|Barth, Fredrik (b. 1928)|
Norwegian anthropologist, educated at the Universities of Chicago and Cambridge. Prominent transactionalist (see "prosessanalyse"). Fieldwork in Iraq, Sudan (Darfur), Norway, Pakistan (Swat), Iran, Oman (Sohar), New Guinea (Bakhtaman), Bali. His perhaps most famous work was the anthology Ethnic Groups and Boundaries (1969), in which he formulated a relational theory of ethnicity, which emphasized the boundaries between ethnic groups, rather than the "cultural stuff", which the boundaries enclose. Prior to this, he worked primarily with political, economic and ecological anthropology. Later, after his fieldwork in New Guinea (conducted while Ethnic Groups and Boundaries was in print), he turned increasingly to studies of knowledge.
Thus, the volume on ethnic boundaries marks a crucial turning point in Barth's thinking: Ethnic identity, which was manipulated strategically for political, economic and ecological reasons, was also a category of meaning. It thus formed a bridge from Barth's early, utilitarian transactionalism to a transactionalism that is fundamentally concerned with meaning - a term he resists, however, since meaning is a holistic phenomenon that cannot be partitioned up to form a transactional commodity. In contrast, knowledge, his preferred term, may easily be commodified in this way.
Barth's greatest contribution is perhaps his insistence on the methodological dictum that "everything influencing the shape of an event must be there asserting itself at the moment of the event" (1981: 6). Self-evident though this may seem, it is not at all simple in practice. That it is an effective strategy, however, is evidenced by the many, widely differing field sites that Barth has successfully studied and written about. During his New Guinea fieldwork, this principle was taxed to its utmost, and the last chapters of his monograph Ritual and Knowledge among the Baktaman of New Guinea (1975) are a fascinating and tortuous discussion of his minimalistic methodological credo.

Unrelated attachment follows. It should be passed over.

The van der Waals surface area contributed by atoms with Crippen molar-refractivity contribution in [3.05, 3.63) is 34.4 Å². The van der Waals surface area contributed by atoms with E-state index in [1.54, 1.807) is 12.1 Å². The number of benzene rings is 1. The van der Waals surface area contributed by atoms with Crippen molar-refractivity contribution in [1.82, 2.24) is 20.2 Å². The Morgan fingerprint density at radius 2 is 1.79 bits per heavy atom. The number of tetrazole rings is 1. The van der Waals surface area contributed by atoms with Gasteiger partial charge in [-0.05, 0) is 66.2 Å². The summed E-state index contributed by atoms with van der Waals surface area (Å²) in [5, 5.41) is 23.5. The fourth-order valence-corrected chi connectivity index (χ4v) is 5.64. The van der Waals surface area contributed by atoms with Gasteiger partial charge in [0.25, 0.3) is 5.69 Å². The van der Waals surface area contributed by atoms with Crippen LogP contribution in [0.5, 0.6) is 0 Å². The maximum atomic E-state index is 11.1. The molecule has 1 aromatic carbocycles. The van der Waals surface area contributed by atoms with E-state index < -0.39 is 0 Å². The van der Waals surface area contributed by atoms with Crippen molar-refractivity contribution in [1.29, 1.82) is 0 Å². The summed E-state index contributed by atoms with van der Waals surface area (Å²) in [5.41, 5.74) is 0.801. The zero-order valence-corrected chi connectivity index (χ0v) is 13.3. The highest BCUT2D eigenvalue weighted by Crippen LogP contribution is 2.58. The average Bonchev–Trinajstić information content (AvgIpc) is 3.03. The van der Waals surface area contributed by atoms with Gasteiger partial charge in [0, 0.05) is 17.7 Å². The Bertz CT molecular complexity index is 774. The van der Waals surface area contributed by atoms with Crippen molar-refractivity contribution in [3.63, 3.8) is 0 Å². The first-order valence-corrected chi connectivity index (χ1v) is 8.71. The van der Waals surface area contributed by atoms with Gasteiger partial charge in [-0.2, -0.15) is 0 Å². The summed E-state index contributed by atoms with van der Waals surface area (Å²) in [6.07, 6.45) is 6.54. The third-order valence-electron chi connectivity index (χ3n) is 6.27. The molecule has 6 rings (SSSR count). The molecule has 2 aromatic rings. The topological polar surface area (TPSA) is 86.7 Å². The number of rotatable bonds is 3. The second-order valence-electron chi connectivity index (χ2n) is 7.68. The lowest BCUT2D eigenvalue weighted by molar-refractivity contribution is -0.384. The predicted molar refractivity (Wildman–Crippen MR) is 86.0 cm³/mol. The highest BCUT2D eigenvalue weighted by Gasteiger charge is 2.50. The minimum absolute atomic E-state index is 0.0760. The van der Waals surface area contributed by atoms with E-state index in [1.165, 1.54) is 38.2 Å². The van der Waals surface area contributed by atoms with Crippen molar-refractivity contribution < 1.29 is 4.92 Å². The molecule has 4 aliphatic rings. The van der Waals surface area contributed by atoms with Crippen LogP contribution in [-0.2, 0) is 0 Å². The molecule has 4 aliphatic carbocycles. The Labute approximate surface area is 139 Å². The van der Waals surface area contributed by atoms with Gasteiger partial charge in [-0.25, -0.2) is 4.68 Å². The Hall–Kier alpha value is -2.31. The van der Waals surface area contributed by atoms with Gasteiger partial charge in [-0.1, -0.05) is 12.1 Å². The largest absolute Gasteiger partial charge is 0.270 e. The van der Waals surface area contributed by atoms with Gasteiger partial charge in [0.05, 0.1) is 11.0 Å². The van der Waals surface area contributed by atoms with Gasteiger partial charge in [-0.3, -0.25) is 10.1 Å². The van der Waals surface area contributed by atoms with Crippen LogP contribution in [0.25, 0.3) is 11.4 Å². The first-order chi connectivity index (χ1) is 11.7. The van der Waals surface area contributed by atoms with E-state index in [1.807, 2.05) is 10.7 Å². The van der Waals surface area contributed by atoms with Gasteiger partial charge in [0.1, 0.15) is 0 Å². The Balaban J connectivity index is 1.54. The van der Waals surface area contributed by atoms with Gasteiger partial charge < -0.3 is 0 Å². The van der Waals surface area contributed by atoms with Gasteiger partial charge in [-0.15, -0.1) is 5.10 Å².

As a very prominent and successful young anthropologist in the post-war years, Barth occupied a unique position in Norwegian and Scandinavian anthropology, particularly during the 1960's. Well helped by the rapid institutional expansion of the Norwegian university system in these years, by an effective cooperation with other talented and ambitious young Norwegian social scientists (e.g. Stein Rokkan), and by the simultaneous foundation of social science faculties for the first time at both new and old universities, Barth founded the hugely successful modern Norwegian anthropological tradition. Starting in the 60's, he built up the "Bergen school" of social anthropology, to which he attracted students and colleagues from Norway, Sweden and further abroad.
Though Barth's international prominence continued unabated throughout the next decades, his all-overshadowing dominance in Norway was progressively reduced as the local research milieus diversified and grew. However, it is still meaningful to say that Norwegian anthropology has retained a strong Barthian flavor, in its insistence on the value of intensive fieldwork and on the primacy of social organization over discourse and meaning.
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